And what we're seeing top five, regardless of what month it is and where we are in the pandemic, people are still calling for food, just to get access to food, for housing, stable housing, for utility assistance. And that includes water as well as electricity and gas. And then we're still seeing, of course, the questions about the vaccines and the testing locations.
So what I think about removing barriers-- a lot of times we put the onus on the individuals. And we have to start figuring out how to better integrate our services as the providers. I'll give you a really concrete example of the Michigan Energy Assistance Program that we operate in partnership with DTE, with Consumers Energy, and with the state of Michigan. And for people to be able to access these resources and be eligible for an instant payment of bills or even being on a long-term stabilization plan to help them pay their utilities month a month, they have to apply for resources from the state emergency relief fund first.
And then once they're proven to be eligible, then they apply and enroll in the MEAP program, the Michigan Energy Assistance Program. That can take anywhere from two to four weeks. And if you don't have power, if you don't have heat, if you don't have-- just able to run your home, it can be very discouraging for people. So like Kristen said that we expect to be busier than we are, we aren't seeing a lot of the numbers that you would expect with the pandemic that's going on. And so it's telling us that we have to make this process easier.
And in terms of what we're doing about it, I'm very proud to say that we've been partnering with DTE, with Civilla, with U of M Poverty Solutions, just as recently as yesterday, talking about how we can better integrate these services, how do we get our arms around this so we can make it easier for our families? Because it is daunting, I do think people are feeling defeated and deflated.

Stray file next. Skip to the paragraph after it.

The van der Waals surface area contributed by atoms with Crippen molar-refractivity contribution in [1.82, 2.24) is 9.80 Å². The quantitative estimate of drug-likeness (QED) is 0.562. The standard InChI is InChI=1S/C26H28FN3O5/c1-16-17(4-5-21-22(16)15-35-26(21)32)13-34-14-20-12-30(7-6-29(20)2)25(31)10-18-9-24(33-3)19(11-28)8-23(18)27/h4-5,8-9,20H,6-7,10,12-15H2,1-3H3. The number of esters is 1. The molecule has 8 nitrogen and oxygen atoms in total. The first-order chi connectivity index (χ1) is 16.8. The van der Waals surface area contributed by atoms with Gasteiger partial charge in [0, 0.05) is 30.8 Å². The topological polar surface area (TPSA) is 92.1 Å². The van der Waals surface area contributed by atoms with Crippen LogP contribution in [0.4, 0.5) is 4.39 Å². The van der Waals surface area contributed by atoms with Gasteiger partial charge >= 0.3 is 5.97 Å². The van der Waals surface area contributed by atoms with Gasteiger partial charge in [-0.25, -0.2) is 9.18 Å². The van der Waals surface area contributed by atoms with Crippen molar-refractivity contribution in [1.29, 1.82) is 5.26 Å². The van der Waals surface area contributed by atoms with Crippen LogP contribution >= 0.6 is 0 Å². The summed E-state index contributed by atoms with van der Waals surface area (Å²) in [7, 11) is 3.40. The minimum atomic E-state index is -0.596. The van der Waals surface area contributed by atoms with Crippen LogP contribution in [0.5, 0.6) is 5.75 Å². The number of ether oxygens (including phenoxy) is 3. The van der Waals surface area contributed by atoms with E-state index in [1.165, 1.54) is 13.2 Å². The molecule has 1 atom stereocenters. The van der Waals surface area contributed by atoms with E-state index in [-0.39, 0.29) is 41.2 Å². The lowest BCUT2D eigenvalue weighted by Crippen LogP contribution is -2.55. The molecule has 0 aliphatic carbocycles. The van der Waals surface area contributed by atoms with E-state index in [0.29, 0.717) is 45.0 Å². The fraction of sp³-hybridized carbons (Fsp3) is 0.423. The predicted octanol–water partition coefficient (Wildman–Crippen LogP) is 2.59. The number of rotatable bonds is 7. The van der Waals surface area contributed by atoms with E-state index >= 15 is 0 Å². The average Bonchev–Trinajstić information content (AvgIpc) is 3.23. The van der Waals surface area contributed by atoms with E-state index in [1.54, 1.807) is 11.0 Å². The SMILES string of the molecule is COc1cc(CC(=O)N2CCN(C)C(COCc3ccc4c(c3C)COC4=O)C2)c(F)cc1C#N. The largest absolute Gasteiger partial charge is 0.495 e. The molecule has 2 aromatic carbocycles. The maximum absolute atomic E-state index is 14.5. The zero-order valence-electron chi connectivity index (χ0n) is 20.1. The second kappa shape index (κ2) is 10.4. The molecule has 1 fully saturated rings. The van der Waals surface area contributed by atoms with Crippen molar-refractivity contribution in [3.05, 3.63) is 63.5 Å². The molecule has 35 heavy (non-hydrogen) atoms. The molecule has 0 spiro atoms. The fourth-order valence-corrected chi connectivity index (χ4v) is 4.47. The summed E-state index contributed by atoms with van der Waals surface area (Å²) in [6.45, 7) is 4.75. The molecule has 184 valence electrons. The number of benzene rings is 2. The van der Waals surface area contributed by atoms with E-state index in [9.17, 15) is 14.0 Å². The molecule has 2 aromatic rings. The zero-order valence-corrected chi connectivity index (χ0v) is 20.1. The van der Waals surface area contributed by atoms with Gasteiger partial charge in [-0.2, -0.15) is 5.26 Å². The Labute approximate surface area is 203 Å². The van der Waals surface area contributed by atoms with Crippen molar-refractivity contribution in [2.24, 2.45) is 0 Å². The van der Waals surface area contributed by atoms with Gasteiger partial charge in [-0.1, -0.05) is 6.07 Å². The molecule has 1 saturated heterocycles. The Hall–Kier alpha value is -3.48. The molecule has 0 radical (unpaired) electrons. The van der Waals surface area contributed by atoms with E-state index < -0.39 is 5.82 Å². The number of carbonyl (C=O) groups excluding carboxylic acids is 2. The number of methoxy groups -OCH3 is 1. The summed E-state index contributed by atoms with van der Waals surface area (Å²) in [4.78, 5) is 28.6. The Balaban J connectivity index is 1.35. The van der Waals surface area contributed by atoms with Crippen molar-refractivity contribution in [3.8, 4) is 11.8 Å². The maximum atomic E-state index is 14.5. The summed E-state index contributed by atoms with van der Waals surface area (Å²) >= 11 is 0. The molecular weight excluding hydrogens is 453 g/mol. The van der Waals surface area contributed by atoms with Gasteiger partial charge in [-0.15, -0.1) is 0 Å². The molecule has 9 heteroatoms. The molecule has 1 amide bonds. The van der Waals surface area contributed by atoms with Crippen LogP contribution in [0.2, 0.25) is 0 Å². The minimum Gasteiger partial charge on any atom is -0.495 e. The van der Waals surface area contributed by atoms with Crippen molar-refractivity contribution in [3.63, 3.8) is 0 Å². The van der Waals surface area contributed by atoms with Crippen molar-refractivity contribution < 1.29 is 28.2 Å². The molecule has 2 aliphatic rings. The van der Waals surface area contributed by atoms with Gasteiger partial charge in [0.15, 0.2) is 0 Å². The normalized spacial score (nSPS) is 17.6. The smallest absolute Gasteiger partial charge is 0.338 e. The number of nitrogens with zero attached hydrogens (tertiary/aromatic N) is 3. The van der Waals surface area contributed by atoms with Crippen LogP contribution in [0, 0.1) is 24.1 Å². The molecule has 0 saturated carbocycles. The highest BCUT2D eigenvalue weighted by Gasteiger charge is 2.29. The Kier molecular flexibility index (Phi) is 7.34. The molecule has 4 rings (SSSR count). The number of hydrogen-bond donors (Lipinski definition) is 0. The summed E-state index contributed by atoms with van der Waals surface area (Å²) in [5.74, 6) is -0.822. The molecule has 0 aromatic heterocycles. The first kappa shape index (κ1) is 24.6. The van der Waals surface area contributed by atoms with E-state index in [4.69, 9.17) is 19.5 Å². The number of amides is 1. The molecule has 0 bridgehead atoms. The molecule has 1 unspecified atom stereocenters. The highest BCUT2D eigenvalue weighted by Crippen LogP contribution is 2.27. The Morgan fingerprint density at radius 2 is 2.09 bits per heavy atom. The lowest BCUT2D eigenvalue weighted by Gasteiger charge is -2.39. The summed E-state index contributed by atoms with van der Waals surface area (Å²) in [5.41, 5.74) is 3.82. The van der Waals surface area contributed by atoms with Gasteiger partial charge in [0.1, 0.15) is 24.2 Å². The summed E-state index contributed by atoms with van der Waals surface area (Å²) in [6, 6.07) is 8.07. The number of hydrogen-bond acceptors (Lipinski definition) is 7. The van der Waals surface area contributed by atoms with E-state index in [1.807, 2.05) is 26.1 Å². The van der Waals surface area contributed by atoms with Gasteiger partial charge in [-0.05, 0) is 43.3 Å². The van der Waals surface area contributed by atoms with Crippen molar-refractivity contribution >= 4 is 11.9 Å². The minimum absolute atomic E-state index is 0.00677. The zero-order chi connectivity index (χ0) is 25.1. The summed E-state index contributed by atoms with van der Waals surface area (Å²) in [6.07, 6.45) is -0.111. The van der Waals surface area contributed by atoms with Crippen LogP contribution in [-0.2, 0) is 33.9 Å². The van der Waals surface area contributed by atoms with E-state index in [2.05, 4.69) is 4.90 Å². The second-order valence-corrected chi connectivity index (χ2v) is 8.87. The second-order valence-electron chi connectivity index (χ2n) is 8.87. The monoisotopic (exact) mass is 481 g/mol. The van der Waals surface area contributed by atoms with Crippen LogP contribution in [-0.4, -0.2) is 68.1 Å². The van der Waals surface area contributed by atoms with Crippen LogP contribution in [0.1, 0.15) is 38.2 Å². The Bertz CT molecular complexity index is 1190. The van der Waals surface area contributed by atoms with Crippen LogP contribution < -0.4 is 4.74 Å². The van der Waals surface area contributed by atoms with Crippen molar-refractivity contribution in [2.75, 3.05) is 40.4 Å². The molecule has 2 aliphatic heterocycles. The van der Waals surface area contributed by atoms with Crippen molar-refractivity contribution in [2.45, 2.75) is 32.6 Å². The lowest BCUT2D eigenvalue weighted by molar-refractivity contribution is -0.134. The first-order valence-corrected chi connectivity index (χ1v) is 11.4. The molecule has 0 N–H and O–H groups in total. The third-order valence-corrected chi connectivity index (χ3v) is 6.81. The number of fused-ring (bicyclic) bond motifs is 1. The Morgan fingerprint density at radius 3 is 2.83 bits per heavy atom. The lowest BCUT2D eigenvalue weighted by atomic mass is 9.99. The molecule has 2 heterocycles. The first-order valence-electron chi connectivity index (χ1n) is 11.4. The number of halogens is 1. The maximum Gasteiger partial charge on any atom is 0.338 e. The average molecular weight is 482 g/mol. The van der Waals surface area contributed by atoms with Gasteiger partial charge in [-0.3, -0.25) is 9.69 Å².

And we have to do our part. If we had to go through that just to get our power turned on, we wouldn't want to do it either. So I think it's putting ourselves in their shoes and figuring out, again, how we leverage the collective power and resources of all of these institutions to get our arms around these barriers and start to remove them.
AMY BICKERS: So you mentioned the importance of collaboration and of organizations joining together and working together. Are you seeing that on the ground? Is this something in Detroit where-- or any of you can cite examples of how cooperation is helping to make any positive change in the area of household financial stability?
DARIENNE HUDSON: I'm happy to go first. I don't want to dominate the conversation. But I can just give a quick example, well two examples. One, just our COVID relief efforts. This is just my United Way. There's 50 United ways in the state.
So we've raised $37 million plus. And it's a partnership with county governments, with foundations, with individuals, and with a number of our non-profit partners. We've been able to give out over 1,000 grants. And it's everything from keeping child care centers open for frontline workers to microloans for families and also to support food pantries, to support homeless shelters. So a wide gamut of resources.
And it's all been in partnership. It has not been one organization that's done this in isolation. So we have some really positive examples that we can take with us in terms of how we continue to operate in this way.
And the other, I would say, is Connect 313. And Kim has mentioned it as well. We're talking about closing the digital divide. And this is a collaborative effort with Quicken Loans, with the city of Detroit, with Microsoft and with United Way as the co-leads. But then, it's a host. It's over 100 people who are involved and in trying to help us close the digital divide. And more and more nonprofits are partnering with us to get devices in the homes for seniors and domestic violence shelters as well as schools.
And so these collective efforts are happening not, maybe, at the pace that we want to see them. But they are definitely happening. And I believe the results-- we're already seeing that we're making progress. And we just have to continue operating in this way far beyond the pandemic.